Genomes of tiny microbes yield clues to global climate change

August 13, 2003

WALNUT CREEK, CA - By analyzing the genomes of several microscopic ocean-dwelling organisms sequenced at the U.S. Department of Energy's Joint Genome Institute (JGI), scientists are gaining new insights into how the planet's oceans affect its climate.

Comparative studies of four types of cyanobacteria - "photosynthetic" microbes that derive energy from sunlight, just like plants - were published today on the websites of the journals Nature and Proceedings of the National Academy of Sciences (PNAS). Three of the microbes - two strains of Prochlorococcus and one of Synechococcus - were among the first organisms to have their DNA sequenced at JGI in the late 1990s, and are the first ocean bacteria to be sequenced.

Cyanobacteria are important in part because of their ability to turn sunlight and carbon into organic material. As the smallest yet most abundant photosynthetic organisms in the oceans, cyanobacteria play a critical role in regulating atmospheric carbon dioxide, a chief contributor to global climate change. Scientists estimate that Prochlorococcus and Synechococcus remove about 10 billion tons of carbon from the air each year - as much as two-thirds of the total carbon fixation that occurs in the oceans.

Patrick Chain, a biologist at Lawrence Livermore National Laboratory (LLNL) and co-author of the two Nature papers, said the three cyanobacteria sequenced by JGI were "hand-picked" to help scientists "begin to understand the physiological and genetic controls of photosynthesis, nitrogen fixation and carbon cycling." The sequencing was funded by the DOE Office of Science's Office of Biological and Environmental Research as part of its mission to study climate change and carbon management.

"While many questions remain," said Dr. Raymond L. Orbach, director of DOE's Office of Science, "it's clear that Prochlorococcus and Synechococcus play an immensely significant role in photosynthetic ocean carbon sequestration. Having the completed genome in hand gives us a first - albeit crude - 'parts list' to use in exploring the mechanisms for these and other important processes that could be directly relevant to this critical DOE mission."

Along with their contribution to the global carbon cycle, the cyanobacteria are of interest to scientists because of their ability to turn sunlight into chemical energy - a potential model for sustainable energy production. Before their DNA was decoded and analyzed, however, little was known about the molecular machinery these single-celled organisms use to perform their alchemy.

"It behooves us to understand exactly how, with roughly 2,000 genes, this tiny cell converts solar energy into living biomass - basic elements into life," said Sallie W. (Penny) Chisholm, Professor of Environmental Studies at the Massachusetts Institute of Technology.

"These cells are not just some esoteric little creatures," she continued. "They dominate the oceans. There are some 100 million Prochlorococcus cells per liter of seawater, for example." Chisholm, a coauthor of one of the Nature papers, was part of the team that first described Prochlorococcus in 1988.

In one of the Nature papers, a team led by Gabrielle Rocap, assistant professor of oceanography at the University of Washington, reports on and compares the DNA sequence of two Prochlorococcus strains. In the other, a team led by Brian Palenik of the Scripps Institution of Oceanography at the University of California, San Diego, describes the Synechococcus genome. The PNAS paper, written by a team led by Frederick Partensky of the Roscoff Biological Station in Brittany, France, reports on the genome of a third strain of Prochlorococcus.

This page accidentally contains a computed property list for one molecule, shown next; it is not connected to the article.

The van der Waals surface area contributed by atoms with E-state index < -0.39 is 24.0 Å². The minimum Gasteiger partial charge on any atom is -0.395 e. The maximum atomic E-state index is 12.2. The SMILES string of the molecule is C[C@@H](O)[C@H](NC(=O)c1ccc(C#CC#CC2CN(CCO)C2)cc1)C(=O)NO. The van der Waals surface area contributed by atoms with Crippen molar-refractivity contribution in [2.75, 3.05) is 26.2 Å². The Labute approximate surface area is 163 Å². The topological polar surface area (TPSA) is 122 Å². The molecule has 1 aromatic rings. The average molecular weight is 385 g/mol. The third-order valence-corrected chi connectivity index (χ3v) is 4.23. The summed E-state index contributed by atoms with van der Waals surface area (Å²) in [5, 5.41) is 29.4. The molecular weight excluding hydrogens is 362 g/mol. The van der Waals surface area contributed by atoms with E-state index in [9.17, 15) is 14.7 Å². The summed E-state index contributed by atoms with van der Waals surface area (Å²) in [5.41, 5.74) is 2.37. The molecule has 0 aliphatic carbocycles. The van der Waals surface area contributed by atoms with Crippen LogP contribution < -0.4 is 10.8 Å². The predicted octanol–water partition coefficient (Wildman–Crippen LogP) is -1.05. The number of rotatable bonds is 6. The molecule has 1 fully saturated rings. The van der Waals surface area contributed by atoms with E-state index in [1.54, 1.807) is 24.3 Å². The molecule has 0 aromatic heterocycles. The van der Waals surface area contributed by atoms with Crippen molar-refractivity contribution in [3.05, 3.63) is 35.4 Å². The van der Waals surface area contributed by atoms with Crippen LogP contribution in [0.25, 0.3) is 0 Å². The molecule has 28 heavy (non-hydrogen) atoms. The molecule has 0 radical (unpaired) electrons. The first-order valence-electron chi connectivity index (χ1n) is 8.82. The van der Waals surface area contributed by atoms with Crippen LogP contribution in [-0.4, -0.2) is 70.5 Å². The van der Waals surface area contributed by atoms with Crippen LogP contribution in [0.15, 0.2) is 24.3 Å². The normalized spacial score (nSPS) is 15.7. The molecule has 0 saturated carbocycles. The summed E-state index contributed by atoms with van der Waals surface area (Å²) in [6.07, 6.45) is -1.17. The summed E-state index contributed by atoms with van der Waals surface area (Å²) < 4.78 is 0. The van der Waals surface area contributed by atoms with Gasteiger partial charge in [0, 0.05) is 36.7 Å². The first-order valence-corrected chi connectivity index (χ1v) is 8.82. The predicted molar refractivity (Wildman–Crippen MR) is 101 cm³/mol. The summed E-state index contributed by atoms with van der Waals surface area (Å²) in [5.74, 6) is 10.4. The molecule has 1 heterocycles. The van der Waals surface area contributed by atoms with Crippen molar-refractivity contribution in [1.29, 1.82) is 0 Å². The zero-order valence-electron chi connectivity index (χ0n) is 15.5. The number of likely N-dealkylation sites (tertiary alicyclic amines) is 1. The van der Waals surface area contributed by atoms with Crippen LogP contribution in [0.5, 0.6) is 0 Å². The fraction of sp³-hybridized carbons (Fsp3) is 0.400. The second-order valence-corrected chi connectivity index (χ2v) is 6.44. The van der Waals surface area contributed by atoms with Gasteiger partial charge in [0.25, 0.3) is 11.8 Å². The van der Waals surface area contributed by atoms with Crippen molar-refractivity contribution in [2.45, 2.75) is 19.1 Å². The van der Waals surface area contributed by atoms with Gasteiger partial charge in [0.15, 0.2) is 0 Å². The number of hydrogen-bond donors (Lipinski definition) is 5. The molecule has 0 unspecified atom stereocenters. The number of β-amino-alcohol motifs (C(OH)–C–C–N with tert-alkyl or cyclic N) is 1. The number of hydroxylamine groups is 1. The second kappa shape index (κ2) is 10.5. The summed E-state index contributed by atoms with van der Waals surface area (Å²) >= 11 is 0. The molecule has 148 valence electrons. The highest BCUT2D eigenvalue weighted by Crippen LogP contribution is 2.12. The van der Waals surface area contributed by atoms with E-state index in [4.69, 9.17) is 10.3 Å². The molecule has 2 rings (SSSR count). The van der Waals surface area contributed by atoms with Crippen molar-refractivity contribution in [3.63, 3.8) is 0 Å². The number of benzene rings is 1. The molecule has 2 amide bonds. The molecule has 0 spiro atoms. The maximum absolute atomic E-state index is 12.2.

The two Prochlorococcus and the Synechococcus genomes sequenced by JGI were analyzed by the Genome Analysis Group of the Life Sciences Division at DOE's Oak Ridge National Laboratory. ORNL's Frank W. Larimer said a comparison of the genome sequences of the three organisms shows the genetic basis for the physiological adaptation of each species to its particular ecological niche at different depths in the surface waters of the ocean.

According to the authors, the Prochlorococcus comparison reveals "dynamic genomes which are constantly changing in response to myriad selection pressures. Although the two strains have 1,350 genes in common, a significant number are not shared, which have either been differentially retained from the common ancestor, or acquired through duplication or lateral transfer. Some of these genes play obvious roles in determining the relative fitness of the (strains) in response to key environmental variables," the authors report, "and hence in regulating their distribution and abundance in the oceans."

LLNL's Chain noted that the genome of one of the Prochlorococcus strains is significantly smaller than the other. "Among many other interesting findings," he said, "the genome sequences reveal that differential gene loss has played a major role in defining the photosynthetic apparatus from which these organisms derive their energy."
Along with the Department of Energy, the research was supported by the National Science Foundation, the Seaver Foundation, the Israel-US Binational Science Foundation, and France's FP5-Margenes.

JGI was established in 1997 by the three DOE national laboratories managed by the University of California: Lawrence Livermore and Lawrence Berkeley in California and Los Alamos in New Mexico. In addition to its microbial sequencing projects, JGI has whole genome sequencing programs that include vertebrates, fungi, and plants. Additional information and progress reports on JGI projects, including daily updates of sequence information and assembly statistics, are available at Additional information on the DOE Microbial Genome Program can be found at

DOE/Joint Genome Institute

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